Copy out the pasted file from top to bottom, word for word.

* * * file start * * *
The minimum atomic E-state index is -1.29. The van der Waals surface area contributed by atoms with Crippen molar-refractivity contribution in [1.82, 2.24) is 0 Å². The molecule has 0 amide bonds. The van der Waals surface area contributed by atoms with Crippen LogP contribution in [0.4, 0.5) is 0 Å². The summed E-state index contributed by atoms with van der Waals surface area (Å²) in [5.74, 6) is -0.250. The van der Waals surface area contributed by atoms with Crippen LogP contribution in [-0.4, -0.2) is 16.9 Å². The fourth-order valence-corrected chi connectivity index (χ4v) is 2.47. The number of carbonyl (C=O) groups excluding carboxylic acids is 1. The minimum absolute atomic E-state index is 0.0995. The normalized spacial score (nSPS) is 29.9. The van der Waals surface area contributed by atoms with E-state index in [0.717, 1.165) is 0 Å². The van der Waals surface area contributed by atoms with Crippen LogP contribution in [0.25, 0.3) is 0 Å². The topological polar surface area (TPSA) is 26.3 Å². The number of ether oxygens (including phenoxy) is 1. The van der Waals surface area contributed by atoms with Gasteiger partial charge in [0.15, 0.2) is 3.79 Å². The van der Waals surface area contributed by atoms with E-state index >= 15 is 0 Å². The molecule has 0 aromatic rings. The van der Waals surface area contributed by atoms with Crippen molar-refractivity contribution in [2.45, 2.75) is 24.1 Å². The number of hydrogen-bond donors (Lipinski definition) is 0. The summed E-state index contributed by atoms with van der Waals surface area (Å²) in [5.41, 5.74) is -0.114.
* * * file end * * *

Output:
The minimum atomic E-state index is -1.29. The van der Waals surface area contributed by atoms with Crippen molar-refractivity contribution in [1.82, 2.24) is 0 Å². The molecule has 0 amide bonds. The van der Waals surface area contributed by atoms with Crippen LogP contribution in [0.4, 0.5) is 0 Å². The summed E-state index contributed by atoms with van der Waals surface area (Å²) in [5.74, 6) is -0.250. The van der Waals surface area contributed by atoms with Crippen LogP contribution in [-0.4, -0.2) is 16.9 Å². The fourth-order valence-corrected chi connectivity index (χ4v) is 2.47. The number of carbonyl (C=O) groups excluding carboxylic acids is 1. The minimum absolute atomic E-state index is 0.0995. The normalized spacial score (nSPS) is 29.9. The van der Waals surface area contributed by atoms with E-state index in [0.717, 1.165) is 0 Å². The van der Waals surface area contributed by atoms with Crippen LogP contribution in [0.25, 0.3) is 0 Å². The topological polar surface area (TPSA) is 26.3 Å². The number of ether oxygens (including phenoxy) is 1. The van der Waals surface area contributed by atoms with Gasteiger partial charge in [0.15, 0.2) is 3.79 Å². The van der Waals surface area contributed by atoms with E-state index >= 15 is 0 Å². The molecule has 0 aromatic rings. The van der Waals surface area contributed by atoms with Crippen molar-refractivity contribution in [2.45, 2.75) is 24.1 Å². The number of hydrogen-bond donors (Lipinski definition) is 0. The summed E-state index contributed by atoms with van der Waals surface area (Å²) in [5.41, 5.74) is -0.114.